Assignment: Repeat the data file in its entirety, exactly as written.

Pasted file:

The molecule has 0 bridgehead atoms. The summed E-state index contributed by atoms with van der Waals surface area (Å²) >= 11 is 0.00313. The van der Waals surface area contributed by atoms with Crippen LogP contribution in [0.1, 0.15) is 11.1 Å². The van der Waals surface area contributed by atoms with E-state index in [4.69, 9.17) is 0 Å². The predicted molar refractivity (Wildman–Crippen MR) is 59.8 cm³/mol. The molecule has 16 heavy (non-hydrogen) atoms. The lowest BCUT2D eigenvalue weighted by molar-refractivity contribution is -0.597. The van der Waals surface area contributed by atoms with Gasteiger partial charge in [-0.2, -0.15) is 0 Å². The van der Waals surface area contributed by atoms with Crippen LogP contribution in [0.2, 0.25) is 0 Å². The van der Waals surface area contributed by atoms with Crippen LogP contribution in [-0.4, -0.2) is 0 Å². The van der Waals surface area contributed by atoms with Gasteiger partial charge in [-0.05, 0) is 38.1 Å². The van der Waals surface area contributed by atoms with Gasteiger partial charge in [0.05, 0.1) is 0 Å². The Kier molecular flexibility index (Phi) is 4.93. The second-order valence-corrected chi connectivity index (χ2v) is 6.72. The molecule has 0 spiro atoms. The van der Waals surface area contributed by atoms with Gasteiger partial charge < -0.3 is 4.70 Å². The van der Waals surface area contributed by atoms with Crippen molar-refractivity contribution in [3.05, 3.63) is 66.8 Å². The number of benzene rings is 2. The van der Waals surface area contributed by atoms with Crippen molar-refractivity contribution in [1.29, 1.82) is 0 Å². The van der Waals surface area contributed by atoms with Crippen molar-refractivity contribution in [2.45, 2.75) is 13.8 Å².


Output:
The molecule has 0 bridgehead atoms. The summed E-state index contributed by atoms with van der Waals surface area (Å²) >= 11 is 0.00313. The van der Waals surface area contributed by atoms with Crippen LogP contribution in [0.1, 0.15) is 11.1 Å². The van der Waals surface area contributed by atoms with E-state index in [4.69, 9.17) is 0 Å². The predicted molar refractivity (Wildman–Crippen MR) is 59.8 cm³/mol. The molecule has 16 heavy (non-hydrogen) atoms. The lowest BCUT2D eigenvalue weighted by molar-refractivity contribution is -0.597. The van der Waals surface area contributed by atoms with Gasteiger partial charge in [-0.2, -0.15) is 0 Å². The van der Waals surface area contributed by atoms with Crippen LogP contribution in [0.2, 0.25) is 0 Å². The van der Waals surface area contributed by atoms with Crippen LogP contribution in [-0.4, -0.2) is 0 Å². The van der Waals surface area contributed by atoms with Gasteiger partial charge in [-0.05, 0) is 38.1 Å². The van der Waals surface area contributed by atoms with Gasteiger partial charge in [0.05, 0.1) is 0 Å². The Kier molecular flexibility index (Phi) is 4.93. The second-order valence-corrected chi connectivity index (χ2v) is 6.72. The molecule has 0 spiro atoms. The van der Waals surface area contributed by atoms with Gasteiger partial charge < -0.3 is 4.70 Å². The van der Waals surface area contributed by atoms with Crippen molar-refractivity contribution in [3.05, 3.63) is 66.8 Å². The number of benzene rings is 2. The van der Waals surface area contributed by atoms with Crippen molar-refractivity contribution in [1.29, 1.82) is 0 Å². The van der Waals surface area contributed by atoms with Crippen molar-refractivity contribution in [2.45, 2.75) is 13.8 Å².